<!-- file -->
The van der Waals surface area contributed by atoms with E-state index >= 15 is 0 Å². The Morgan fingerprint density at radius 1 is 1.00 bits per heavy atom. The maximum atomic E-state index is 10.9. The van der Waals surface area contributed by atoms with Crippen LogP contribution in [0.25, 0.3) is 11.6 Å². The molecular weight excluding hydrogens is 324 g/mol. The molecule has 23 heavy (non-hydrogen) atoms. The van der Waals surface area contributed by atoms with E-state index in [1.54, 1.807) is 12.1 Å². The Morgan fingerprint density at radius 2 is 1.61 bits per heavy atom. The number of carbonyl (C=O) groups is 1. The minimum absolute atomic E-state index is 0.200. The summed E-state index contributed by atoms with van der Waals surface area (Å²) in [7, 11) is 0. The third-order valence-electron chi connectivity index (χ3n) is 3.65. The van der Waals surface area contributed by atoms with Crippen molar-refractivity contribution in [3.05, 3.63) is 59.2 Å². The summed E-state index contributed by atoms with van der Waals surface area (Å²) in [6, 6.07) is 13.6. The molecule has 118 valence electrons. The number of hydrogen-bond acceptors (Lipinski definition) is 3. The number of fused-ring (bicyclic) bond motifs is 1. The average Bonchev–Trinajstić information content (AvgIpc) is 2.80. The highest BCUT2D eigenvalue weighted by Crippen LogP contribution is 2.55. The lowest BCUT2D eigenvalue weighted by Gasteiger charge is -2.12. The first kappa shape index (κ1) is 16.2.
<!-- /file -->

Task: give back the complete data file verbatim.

The van der Waals surface area contributed by atoms with E-state index >= 15 is 0 Å². The Morgan fingerprint density at radius 1 is 1.00 bits per heavy atom. The maximum atomic E-state index is 10.9. The van der Waals surface area contributed by atoms with Crippen LogP contribution in [0.25, 0.3) is 11.6 Å². The molecular weight excluding hydrogens is 324 g/mol. The molecule has 23 heavy (non-hydrogen) atoms. The van der Waals surface area contributed by atoms with E-state index in [1.54, 1.807) is 12.1 Å². The Morgan fingerprint density at radius 2 is 1.61 bits per heavy atom. The number of carbonyl (C=O) groups is 1. The minimum absolute atomic E-state index is 0.200. The summed E-state index contributed by atoms with van der Waals surface area (Å²) in [7, 11) is 0. The third-order valence-electron chi connectivity index (χ3n) is 3.65. The van der Waals surface area contributed by atoms with Crippen molar-refractivity contribution in [3.05, 3.63) is 59.2 Å². The summed E-state index contributed by atoms with van der Waals surface area (Å²) in [6, 6.07) is 13.6. The molecule has 118 valence electrons. The number of hydrogen-bond acceptors (Lipinski definition) is 3. The number of fused-ring (bicyclic) bond motifs is 1. The average Bonchev–Trinajstić information content (AvgIpc) is 2.80. The highest BCUT2D eigenvalue weighted by Crippen LogP contribution is 2.55. The lowest BCUT2D eigenvalue weighted by Gasteiger charge is -2.12. The first kappa shape index (κ1) is 16.2.